2phar sends news that on Monday a federal appeals court ruled unconstitutional the gag provision of the Patriot Act's National Security Letters
. Until the ruling, recipients of NSLs were legally forbidden from speaking out. "The appeals court invalidated parts of the statute that wrongly placed the burden on NSL recipients to initiate judicial review of gag orders, holding that the government has the burden to go to court and justify silencing NSL recipients. The appeals court also invalidated parts of the statute that narrowly limited judicial review of the gag orders — provisions that required the courts to treat the government's claims about the need for secrecy as conclusive and required the courts to defer entirely to the executive branch." Update: 12/16 22:26 GMT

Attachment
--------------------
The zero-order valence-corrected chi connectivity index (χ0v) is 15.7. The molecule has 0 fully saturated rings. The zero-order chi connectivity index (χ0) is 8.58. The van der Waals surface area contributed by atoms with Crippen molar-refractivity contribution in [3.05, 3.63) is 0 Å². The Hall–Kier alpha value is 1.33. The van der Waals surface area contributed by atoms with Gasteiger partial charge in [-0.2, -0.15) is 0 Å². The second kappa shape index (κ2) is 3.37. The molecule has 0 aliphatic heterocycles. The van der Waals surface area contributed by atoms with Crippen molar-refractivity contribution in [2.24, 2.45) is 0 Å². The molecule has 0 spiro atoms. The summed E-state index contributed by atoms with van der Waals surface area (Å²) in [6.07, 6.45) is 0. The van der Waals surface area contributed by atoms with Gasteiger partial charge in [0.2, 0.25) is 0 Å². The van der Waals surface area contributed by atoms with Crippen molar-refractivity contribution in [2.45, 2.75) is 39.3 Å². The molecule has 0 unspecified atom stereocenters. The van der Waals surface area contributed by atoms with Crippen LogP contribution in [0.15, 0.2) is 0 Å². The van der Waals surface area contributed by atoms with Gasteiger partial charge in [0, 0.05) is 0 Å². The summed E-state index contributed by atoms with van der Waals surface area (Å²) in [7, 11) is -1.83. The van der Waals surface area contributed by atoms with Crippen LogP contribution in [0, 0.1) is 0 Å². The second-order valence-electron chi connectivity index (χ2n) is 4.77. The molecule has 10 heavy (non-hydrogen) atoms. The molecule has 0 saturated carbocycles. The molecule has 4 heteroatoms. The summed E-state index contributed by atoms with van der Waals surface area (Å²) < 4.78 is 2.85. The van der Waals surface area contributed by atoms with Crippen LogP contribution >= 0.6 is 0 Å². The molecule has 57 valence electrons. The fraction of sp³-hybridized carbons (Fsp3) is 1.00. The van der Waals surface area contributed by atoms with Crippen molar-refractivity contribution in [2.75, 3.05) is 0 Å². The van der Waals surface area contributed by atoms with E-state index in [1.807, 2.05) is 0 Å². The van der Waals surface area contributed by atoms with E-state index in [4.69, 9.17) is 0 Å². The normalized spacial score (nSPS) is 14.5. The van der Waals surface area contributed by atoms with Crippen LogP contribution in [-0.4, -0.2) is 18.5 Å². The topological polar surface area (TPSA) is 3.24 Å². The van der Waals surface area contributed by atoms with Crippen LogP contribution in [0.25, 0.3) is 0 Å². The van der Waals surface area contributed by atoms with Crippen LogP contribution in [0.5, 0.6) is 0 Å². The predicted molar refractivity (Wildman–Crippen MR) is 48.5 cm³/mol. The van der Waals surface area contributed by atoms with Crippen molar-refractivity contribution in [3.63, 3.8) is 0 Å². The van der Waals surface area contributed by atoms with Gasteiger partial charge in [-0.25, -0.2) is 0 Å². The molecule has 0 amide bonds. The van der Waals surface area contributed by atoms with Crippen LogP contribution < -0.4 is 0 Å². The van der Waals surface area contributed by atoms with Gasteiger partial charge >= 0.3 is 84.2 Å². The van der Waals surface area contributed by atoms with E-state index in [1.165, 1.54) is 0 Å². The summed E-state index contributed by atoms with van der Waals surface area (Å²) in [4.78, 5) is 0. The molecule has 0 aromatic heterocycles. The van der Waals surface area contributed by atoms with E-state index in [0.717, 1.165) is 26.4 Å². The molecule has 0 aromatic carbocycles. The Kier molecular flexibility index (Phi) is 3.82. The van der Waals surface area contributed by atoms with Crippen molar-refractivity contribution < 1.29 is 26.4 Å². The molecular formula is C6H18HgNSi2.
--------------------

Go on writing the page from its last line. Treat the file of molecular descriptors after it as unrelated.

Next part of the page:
: Julian Sanchez, Washington Editor for Ars Technica, sent this cautionary note: "Both the item on yesterday's National Security Letter ruling and the RawStory article to which it links are somewhat misleading. It remains the case that ISPs served with an NSL are forbidden from speaking out; the difference is that under the ruling it will be somewhat easier for the ISPs to challenge that gag order, and the government will have to do a little bit more to persuade a court to maintain the gag when it is challenged. But despite what the ACLU's press releases imply, this is really not a 'victory' for them, or at least only a very minor one. Relative to the decision the government was appealing, it would make at least as much sense to call it a victory for the government. The lower court had struck down the NSL provisions of the PATRIOT Act entirely. This ruling left both the NSL statute and the gag order in place, but made oversight slightly stricter. If you look back at the hearings from this summer, you'll see that most of the new ruling involves the court making all the minor adjustments that the government had urged them to make, and which the ACLU had urged them to reject as inadequate."